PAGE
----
Berkeley, George (12 March 1685 - 14 January 1753)
Biography by Dr. Paul Edwards
Born in Kilkenny County, Ireland, Berkeley studied at Trinity College, Dublin, and there became first a tutor and later a lecturer in Greek and Theology. Berkeley wrote his three most important works very early in life. These are An Essay Toward a New Theory of Vision (709), The Principles of Human Knowledge (1710), and Three Dialogues Between Hylas and Philonous (1713). A volume on ethics was never published. Berkeley lost the manuscript while travelling in Italy and did not return to the subject. Like Locke and Hume, Berkeley was a critic of the abstractions dominant in scholastic philosophy, but he was equally critical of the mathematical abstractions, especially infinitesimals, that helped Newtonian physics to such spectacular success. His epistemological idealism ( esse est percipi ) was motivated partly by his dissatisfaction with Locke's theory of knowledge and partly by the desire to find a new justification for belief in God. He considerably influenced the German tradition of idealistic metaphysics, but his manner of philosophizing was much more akin to contemporary British analysis.
One of Berkeley's pet ideas was the foundation of a college in the Bermudas which would train missionaries and clergymen for the American colonies. This project brought him to America where he spent three years at Newport, Rhode Island. The House of Commons, however, failed to carry out its promise of a substantial subsidy and the scheme was never carried into practice. Berkeley, who was a model of theological orthodoxy, eventually became a Bishop in the Church of England and in his later years he was more more occupied with his ecclesiastical duties than with philosophy.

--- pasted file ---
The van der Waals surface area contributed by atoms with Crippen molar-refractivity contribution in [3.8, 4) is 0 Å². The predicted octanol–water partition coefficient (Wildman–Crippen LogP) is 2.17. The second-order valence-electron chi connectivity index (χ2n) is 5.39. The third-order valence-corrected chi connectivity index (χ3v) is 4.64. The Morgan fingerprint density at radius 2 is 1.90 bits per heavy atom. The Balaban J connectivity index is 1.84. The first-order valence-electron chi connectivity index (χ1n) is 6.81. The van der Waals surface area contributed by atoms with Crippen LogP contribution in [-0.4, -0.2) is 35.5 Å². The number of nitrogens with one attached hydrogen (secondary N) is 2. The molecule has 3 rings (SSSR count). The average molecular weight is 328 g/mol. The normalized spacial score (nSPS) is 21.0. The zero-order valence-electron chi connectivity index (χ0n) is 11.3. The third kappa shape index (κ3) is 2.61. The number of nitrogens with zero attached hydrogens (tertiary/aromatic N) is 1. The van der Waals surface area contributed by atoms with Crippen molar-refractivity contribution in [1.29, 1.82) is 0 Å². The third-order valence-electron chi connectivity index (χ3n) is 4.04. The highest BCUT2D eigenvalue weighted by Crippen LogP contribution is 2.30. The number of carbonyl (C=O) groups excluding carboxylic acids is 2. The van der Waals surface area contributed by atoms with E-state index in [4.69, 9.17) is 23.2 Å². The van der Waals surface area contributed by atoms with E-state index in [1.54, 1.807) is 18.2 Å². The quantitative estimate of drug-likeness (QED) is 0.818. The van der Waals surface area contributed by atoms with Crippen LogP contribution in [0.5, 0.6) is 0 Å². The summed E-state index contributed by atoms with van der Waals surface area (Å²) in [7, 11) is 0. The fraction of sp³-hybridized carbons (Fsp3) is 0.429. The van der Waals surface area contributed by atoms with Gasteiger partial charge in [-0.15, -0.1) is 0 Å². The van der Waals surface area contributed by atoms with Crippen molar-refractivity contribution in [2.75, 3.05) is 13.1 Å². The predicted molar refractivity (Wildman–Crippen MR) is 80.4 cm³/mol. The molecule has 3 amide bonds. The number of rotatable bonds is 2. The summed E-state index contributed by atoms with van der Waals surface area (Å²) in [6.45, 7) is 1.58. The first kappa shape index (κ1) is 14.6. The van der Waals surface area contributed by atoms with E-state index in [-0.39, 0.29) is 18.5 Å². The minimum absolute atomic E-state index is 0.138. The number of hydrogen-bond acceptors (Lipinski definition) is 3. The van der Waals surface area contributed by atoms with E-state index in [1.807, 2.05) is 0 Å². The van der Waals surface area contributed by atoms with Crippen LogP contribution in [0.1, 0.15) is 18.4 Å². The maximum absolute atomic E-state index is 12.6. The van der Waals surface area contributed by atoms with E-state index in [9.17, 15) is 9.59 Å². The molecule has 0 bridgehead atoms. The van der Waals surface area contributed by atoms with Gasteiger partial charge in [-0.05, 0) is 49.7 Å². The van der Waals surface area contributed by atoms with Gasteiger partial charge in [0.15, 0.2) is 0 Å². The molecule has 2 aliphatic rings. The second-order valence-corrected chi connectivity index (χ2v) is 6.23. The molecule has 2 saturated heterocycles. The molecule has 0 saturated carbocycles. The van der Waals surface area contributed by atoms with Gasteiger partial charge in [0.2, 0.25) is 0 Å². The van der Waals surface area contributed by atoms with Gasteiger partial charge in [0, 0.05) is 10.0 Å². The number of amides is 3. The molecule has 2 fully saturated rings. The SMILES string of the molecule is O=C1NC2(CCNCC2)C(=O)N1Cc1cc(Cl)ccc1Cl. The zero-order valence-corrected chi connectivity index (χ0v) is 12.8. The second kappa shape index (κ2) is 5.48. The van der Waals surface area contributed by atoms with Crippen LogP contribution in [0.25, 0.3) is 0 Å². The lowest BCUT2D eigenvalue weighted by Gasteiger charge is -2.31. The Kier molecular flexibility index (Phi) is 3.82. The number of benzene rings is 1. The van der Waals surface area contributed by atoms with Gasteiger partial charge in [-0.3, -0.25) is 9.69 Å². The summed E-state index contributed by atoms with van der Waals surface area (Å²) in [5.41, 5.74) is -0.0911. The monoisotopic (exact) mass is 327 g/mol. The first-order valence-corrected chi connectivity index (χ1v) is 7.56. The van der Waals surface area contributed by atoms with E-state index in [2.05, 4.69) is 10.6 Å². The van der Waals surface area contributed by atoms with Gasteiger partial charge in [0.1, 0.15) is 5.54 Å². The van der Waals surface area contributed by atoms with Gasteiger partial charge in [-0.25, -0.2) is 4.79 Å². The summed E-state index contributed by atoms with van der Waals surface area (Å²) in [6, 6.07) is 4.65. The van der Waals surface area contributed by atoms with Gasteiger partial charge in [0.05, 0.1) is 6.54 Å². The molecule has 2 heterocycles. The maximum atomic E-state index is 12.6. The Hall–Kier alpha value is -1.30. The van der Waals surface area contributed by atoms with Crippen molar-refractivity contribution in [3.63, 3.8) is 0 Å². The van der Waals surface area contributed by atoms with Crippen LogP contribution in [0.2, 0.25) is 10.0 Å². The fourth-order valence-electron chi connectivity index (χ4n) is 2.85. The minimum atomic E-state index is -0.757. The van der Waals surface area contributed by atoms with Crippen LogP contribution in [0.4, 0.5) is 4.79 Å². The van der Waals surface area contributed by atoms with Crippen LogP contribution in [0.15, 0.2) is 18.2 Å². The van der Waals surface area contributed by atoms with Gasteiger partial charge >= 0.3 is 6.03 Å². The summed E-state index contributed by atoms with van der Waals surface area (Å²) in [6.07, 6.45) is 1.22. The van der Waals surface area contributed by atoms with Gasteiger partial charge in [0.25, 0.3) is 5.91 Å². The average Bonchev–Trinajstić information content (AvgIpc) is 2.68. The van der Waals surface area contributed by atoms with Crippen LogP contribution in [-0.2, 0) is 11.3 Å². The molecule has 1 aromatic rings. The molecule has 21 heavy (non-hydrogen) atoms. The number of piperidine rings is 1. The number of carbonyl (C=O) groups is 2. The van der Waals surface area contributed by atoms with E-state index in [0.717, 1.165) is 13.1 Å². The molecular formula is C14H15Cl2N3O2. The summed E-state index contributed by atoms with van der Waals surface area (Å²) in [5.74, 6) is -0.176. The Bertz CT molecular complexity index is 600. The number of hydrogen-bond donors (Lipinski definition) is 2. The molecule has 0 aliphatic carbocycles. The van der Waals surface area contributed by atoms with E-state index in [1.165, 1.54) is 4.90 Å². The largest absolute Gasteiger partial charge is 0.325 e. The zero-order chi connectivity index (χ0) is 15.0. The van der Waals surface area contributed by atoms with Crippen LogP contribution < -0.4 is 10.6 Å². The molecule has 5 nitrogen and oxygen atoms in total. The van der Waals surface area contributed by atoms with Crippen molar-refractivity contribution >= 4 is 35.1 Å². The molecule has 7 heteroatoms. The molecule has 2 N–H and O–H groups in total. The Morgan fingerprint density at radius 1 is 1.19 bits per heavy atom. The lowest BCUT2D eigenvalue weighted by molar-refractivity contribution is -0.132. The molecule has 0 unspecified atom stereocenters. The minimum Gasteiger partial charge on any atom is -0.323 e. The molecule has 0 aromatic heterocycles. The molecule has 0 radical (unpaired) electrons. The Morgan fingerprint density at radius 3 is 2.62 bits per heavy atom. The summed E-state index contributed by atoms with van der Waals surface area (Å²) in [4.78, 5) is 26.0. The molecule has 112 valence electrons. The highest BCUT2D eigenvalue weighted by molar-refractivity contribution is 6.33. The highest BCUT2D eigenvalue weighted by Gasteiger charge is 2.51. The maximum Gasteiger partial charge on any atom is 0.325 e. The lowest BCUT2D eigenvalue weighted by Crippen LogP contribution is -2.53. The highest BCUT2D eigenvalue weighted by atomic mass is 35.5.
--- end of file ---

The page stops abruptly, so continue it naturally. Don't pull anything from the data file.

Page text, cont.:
Berkeley believed his body of writing completely disproved atheism:
- It is God who determines what is right and wrong: “Nothing is a [moral] law merely because it conduceth to the public good, but because it is decreed by the will of God, which alone can give the sanction of a law of nature to any precept; and there can be no solid morality without religion.”
According to Charles Hartshorne, Berkeley believed that
- ideas that are merely ours are under control of our wills, whereas what we perceive physically is forced upon us all according to a common system. The only force we know from the given is will. The only adequate will-cause of the orderly constraint we feel in perception is God. Thus all data are signs in a single vast language by which God communicates to us.
With Locke, Berkeley held that theoretical atheism must of necessity lead to moral chaos.